Making it work for most bands was already nearly impossible. The time, the energy, and trying to budget it was an incredible strain that put most mid-level bands on the edge of financial ruin. And there’s no alternative to it — the road was the only option, so we just had to make it work. And now to have shows, many venues will be having people forcibly social distsnced, meaning far fewer people holding tickets or buying alcohol (alcohol sales are largely how clubs make their money). The only possible outcome of that is less money.

So now that the pie is even smaller, who’s going to absorb the cost?

Hotels aren’t going to take that hit for us. Gas stations aren’t gonna take the hit for us. Liquor companies aren’t gonna take the hit for us. Ticket prices will increase, so the consumer will take some hit, which is equally unfair.

But as wealthier people realize they can buy a more exclusive concert experience (a la all those VIP sections full of people not dancing in the front of giant festivals), paying more for a show where there’s less people in attendance will become a feature, not a bug.

So who is left to balance the impossible budget for this return to music?

Artists. Because they’re the only ones in the equation who’d do it for free.

Like prostitutes who are also sexaholics, they know artists would do it whether they make money or not, and they exploit that. Live Nation, a company which does quite literally nothing except take a giant cut of the money for tickets to see other people’s art, like a Colonel Tom Parker with the entire music industry as a client, is going to force that into existence with an early opening.

And a cooped-up general public will be eager to see shows again and probably even think the sooner they buy tickets, the better it is for the artists. It’s not. Buy their merch, support their live streams.

Until there’s a therapeutic or vaccine for Covid-19 that can slow the spread without social distancing limiting the ticket sales, or until Live Nation decides to stop being greedy motherless fuckfaces, there won’t be enough tickets sold consistently enough to sustain it in a way that doesn’t kill artists.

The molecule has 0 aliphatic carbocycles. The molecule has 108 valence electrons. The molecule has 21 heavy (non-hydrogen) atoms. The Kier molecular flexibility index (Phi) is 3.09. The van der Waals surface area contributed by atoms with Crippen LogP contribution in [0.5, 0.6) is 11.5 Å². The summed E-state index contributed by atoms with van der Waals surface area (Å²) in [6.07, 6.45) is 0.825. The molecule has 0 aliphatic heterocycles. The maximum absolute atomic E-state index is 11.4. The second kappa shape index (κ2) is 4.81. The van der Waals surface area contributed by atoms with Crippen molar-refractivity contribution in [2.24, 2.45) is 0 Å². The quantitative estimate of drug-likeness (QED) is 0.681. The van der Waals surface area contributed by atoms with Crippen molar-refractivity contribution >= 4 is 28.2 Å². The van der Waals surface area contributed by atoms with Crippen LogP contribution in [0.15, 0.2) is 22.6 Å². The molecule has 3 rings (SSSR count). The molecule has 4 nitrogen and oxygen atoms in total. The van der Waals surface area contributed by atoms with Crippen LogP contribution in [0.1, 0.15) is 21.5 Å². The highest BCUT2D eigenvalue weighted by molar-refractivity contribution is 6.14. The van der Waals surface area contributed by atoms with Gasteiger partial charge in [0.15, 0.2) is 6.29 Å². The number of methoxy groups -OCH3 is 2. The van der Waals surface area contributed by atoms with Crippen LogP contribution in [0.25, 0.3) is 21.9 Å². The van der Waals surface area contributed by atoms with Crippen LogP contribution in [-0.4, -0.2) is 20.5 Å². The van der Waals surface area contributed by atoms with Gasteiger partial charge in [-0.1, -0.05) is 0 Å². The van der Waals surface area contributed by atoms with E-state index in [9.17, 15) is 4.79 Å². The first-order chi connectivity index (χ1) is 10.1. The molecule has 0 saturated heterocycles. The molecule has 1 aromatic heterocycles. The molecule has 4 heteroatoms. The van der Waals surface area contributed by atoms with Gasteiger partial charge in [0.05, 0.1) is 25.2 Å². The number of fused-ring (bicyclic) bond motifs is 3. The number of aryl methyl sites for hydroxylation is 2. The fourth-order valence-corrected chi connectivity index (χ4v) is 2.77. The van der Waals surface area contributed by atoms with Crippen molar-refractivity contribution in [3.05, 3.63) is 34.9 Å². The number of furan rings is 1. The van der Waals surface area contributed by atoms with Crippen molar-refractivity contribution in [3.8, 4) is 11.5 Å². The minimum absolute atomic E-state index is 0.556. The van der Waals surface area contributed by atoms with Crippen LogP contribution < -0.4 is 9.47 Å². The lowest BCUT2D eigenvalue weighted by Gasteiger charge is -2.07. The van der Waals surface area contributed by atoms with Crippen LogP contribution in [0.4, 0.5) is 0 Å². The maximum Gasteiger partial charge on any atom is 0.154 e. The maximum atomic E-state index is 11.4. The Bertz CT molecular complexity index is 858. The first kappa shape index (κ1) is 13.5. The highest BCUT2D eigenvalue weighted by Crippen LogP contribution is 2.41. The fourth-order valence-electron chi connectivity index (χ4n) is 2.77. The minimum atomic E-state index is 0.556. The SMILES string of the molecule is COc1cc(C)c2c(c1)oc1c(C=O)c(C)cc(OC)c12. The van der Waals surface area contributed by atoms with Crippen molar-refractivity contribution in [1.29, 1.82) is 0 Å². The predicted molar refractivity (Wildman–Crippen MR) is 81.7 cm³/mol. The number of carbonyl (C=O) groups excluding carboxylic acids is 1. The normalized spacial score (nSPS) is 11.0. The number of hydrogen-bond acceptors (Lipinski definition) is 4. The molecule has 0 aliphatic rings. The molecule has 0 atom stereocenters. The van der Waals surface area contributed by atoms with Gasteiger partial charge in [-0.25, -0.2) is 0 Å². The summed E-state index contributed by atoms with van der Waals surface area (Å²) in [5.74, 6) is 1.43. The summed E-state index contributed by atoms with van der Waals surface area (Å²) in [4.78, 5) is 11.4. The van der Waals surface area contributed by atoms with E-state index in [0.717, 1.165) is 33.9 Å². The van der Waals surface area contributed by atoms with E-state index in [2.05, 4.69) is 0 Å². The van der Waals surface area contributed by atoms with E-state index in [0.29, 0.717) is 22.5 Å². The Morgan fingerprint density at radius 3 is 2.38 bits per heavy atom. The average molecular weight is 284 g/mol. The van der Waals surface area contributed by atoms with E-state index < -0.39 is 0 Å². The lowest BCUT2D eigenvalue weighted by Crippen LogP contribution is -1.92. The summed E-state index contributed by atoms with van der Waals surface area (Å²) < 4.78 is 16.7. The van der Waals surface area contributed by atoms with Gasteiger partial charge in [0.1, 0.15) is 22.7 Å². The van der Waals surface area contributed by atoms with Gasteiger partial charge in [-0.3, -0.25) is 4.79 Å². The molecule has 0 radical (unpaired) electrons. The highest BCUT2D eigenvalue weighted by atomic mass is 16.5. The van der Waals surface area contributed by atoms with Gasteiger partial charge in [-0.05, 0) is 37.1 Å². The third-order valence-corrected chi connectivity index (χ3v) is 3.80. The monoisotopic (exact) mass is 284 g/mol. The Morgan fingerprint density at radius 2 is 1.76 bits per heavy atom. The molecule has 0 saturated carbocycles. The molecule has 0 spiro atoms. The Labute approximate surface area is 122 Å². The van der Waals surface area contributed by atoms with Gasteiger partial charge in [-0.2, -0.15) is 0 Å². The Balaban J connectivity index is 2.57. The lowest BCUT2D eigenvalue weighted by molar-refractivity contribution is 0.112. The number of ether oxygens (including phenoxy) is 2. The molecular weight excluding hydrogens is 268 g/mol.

Rather than storing up their massive take of the money for difficult times to create some sort of protective system for the art they leech off of, Live Nation is a pimp coming to our house when we’re sick and telling us to get back on the street to make more money for them.

Their greed — and a public being unwittingly complicit by calling early for concerts — will result in performers and clubs being forced to make this new economic situation work by making already unimaginable financial strain unimaginably worse.

Or, far more likely, force those artists to cease to exist.

What’s next? Bands branding their clothes like NASCAR racers?

I wish I was joking.

Covid’s existence won’t end the music industry, but rushing back into things too early will end a lot of bands. Trying to have shows too early is not only going to — and I think this is somewhat important — KILL A LOT OF HUMAN BEINGS, it is also going to force yet another drastic shakeup of the economic relationship between clubs, promoters, and artists which the artists have to figure out a way to pay for, with either their blood or treasure.

There are no easy answers in any of this. But I hope people stop thinking getting back to how things used to be is just a matter of will or resolve. Until we figure out some way to address the halving of live music crowds, and the correlating budgets of bands, rushing to start shows again is just another way to screw over artists, whether they realize it yet or not.